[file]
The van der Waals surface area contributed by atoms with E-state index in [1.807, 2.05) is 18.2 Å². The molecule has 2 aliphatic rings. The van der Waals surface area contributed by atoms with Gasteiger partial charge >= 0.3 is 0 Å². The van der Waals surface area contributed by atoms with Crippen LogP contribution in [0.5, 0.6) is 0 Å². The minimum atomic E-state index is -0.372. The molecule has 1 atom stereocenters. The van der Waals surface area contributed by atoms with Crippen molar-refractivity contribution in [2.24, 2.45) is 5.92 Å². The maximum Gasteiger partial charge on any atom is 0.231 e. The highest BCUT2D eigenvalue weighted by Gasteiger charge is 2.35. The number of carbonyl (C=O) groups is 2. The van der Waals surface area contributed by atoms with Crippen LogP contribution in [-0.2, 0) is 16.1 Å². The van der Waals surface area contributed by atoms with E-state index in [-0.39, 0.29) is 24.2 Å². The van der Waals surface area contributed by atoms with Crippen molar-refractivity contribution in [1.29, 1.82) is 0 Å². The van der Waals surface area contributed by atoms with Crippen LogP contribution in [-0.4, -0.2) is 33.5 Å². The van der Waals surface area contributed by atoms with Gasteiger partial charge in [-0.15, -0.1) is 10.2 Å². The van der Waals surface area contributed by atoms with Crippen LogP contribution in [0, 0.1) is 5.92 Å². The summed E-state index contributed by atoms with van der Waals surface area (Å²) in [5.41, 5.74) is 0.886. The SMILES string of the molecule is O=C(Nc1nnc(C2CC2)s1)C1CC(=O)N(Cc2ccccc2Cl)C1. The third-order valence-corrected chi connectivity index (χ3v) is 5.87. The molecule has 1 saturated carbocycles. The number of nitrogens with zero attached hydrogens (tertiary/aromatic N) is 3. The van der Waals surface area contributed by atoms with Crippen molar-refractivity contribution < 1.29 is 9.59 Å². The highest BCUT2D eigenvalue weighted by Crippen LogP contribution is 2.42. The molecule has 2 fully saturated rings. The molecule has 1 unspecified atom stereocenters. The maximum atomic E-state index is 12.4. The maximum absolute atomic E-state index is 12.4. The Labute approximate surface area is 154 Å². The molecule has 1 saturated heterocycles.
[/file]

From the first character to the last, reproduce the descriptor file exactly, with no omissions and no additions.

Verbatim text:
The van der Waals surface area contributed by atoms with E-state index in [1.807, 2.05) is 18.2 Å². The molecule has 2 aliphatic rings. The van der Waals surface area contributed by atoms with Gasteiger partial charge >= 0.3 is 0 Å². The van der Waals surface area contributed by atoms with Crippen LogP contribution in [0.5, 0.6) is 0 Å². The minimum atomic E-state index is -0.372. The molecule has 1 atom stereocenters. The van der Waals surface area contributed by atoms with Crippen molar-refractivity contribution in [2.24, 2.45) is 5.92 Å². The maximum Gasteiger partial charge on any atom is 0.231 e. The highest BCUT2D eigenvalue weighted by Gasteiger charge is 2.35. The number of carbonyl (C=O) groups is 2. The van der Waals surface area contributed by atoms with Crippen LogP contribution in [-0.2, 0) is 16.1 Å². The van der Waals surface area contributed by atoms with E-state index in [-0.39, 0.29) is 24.2 Å². The van der Waals surface area contributed by atoms with Crippen molar-refractivity contribution in [1.29, 1.82) is 0 Å². The van der Waals surface area contributed by atoms with Crippen LogP contribution in [-0.4, -0.2) is 33.5 Å². The van der Waals surface area contributed by atoms with Gasteiger partial charge in [-0.15, -0.1) is 10.2 Å². The van der Waals surface area contributed by atoms with Crippen LogP contribution in [0, 0.1) is 5.92 Å². The summed E-state index contributed by atoms with van der Waals surface area (Å²) in [5.41, 5.74) is 0.886. The SMILES string of the molecule is O=C(Nc1nnc(C2CC2)s1)C1CC(=O)N(Cc2ccccc2Cl)C1. The third-order valence-corrected chi connectivity index (χ3v) is 5.87. The molecule has 1 saturated carbocycles. The number of nitrogens with zero attached hydrogens (tertiary/aromatic N) is 3. The van der Waals surface area contributed by atoms with Crippen molar-refractivity contribution < 1.29 is 9.59 Å². The highest BCUT2D eigenvalue weighted by Crippen LogP contribution is 2.42. The molecule has 2 fully saturated rings. The molecule has 1 unspecified atom stereocenters. The maximum atomic E-state index is 12.4. The maximum absolute atomic E-state index is 12.4. The Labute approximate surface area is 154 Å². The molecule has 1 saturated heterocycles.